“It’s a little of both,” he says. “There’s a bit of a temptation – well, it’s not temptation, more desire – to get all those folks that people know and love, but that desire is always tempered with a need on our part to tell the story at hand. Once you can see the story, that informs you as a writer as to which characters can appear, and which can’t, and which don’t quite fit. Or don’t quite fit yet. So we don’t spend a lot of time sitting around saying, ‘Gee, when can we map this person in?’ We want to get them all in: we’re greedy that way. And the chips sort of fall where they may when it comes to that. First and foremost, the story at hand needs to be told the way it needs to be told.”
Walter White’s story, famously, was about “turning Mr Chips into Scarface”. I ask Vince whether he has a similar arc in mind this time.
“Well,” he says. “Peter Gould and I were talking about that the other day. We said almost that exact thing to ourselves. With Walter White we’re gonna take Mr Chips and turn him into Scarface. But with this guy, this show and this character, what’s our glib, one sentence tagline? Peter and I were looking at each other and scratching our heads, and… well, no, I have to report we don’t know.”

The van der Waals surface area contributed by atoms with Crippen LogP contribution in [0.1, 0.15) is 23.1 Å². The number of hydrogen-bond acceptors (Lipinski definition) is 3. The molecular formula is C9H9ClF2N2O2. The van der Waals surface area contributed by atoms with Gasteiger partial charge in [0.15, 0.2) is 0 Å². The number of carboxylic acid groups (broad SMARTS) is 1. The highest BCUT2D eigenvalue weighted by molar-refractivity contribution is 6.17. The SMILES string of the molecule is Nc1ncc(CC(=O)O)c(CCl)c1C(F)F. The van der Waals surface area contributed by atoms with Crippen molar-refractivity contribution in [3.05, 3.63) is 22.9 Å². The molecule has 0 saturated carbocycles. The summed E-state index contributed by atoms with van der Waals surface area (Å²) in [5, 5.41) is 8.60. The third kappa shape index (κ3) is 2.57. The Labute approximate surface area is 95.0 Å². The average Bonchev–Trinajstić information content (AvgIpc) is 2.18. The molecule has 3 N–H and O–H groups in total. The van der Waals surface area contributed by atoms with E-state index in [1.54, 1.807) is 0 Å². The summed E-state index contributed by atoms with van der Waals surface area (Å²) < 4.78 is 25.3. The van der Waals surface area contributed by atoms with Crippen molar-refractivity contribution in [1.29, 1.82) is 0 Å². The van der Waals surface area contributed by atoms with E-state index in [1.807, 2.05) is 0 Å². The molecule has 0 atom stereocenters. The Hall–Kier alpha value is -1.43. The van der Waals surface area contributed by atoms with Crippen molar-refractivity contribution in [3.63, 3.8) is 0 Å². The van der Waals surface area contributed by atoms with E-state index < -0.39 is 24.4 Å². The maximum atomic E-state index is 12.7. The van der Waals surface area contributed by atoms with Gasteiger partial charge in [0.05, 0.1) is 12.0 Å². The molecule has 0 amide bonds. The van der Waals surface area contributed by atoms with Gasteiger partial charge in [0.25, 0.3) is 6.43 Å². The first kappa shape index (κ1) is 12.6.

A few days before this article went to press, I was afforded the great privilege of watching the first two episodes of Better Call Saul. I’m sure that if I wrote about any specific details, someone would appear to melt my body down in a plastic barrel of hydrofluoric acid. Or something.
But anyway, would you really want to know?
All I will – or can – say, is that everything said above by all the people involved is true. It is dark. It is similar in many respects to Breaking Bad. And man, it does feel good to be back there.
But most importantly, you can see a show starting to appear that is very much its own thing. And that feels even better.
Better Call Saul starts streaming exclusively on Netflix on 9 February, with new episodes weekly